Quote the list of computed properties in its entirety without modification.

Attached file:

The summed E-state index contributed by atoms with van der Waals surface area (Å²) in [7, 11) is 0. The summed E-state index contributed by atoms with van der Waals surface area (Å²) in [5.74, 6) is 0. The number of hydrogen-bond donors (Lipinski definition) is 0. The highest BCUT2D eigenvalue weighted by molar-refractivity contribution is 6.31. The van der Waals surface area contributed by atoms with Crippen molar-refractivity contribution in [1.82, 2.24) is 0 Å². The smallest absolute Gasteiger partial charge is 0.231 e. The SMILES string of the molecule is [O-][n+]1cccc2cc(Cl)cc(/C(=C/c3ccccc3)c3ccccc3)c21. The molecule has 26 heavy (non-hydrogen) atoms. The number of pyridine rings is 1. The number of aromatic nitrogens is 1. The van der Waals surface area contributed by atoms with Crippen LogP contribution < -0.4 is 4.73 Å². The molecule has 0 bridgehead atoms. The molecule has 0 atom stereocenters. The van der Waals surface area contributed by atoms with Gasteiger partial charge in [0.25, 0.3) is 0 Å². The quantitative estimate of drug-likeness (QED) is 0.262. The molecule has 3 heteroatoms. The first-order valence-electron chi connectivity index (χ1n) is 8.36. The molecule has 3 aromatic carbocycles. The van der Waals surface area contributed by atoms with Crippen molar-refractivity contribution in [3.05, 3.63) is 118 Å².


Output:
The summed E-state index contributed by atoms with van der Waals surface area (Å²) in [7, 11) is 0. The summed E-state index contributed by atoms with van der Waals surface area (Å²) in [5.74, 6) is 0. The number of hydrogen-bond donors (Lipinski definition) is 0. The highest BCUT2D eigenvalue weighted by molar-refractivity contribution is 6.31. The van der Waals surface area contributed by atoms with Crippen molar-refractivity contribution in [1.82, 2.24) is 0 Å². The smallest absolute Gasteiger partial charge is 0.231 e. The SMILES string of the molecule is [O-][n+]1cccc2cc(Cl)cc(/C(=C/c3ccccc3)c3ccccc3)c21. The molecule has 26 heavy (non-hydrogen) atoms. The number of pyridine rings is 1. The number of aromatic nitrogens is 1. The van der Waals surface area contributed by atoms with Crippen LogP contribution < -0.4 is 4.73 Å². The molecule has 0 bridgehead atoms. The molecule has 0 atom stereocenters. The van der Waals surface area contributed by atoms with Gasteiger partial charge in [0.25, 0.3) is 0 Å². The quantitative estimate of drug-likeness (QED) is 0.262. The molecule has 3 heteroatoms. The first-order valence-electron chi connectivity index (χ1n) is 8.36. The molecule has 3 aromatic carbocycles. The van der Waals surface area contributed by atoms with Crippen molar-refractivity contribution in [3.05, 3.63) is 118 Å².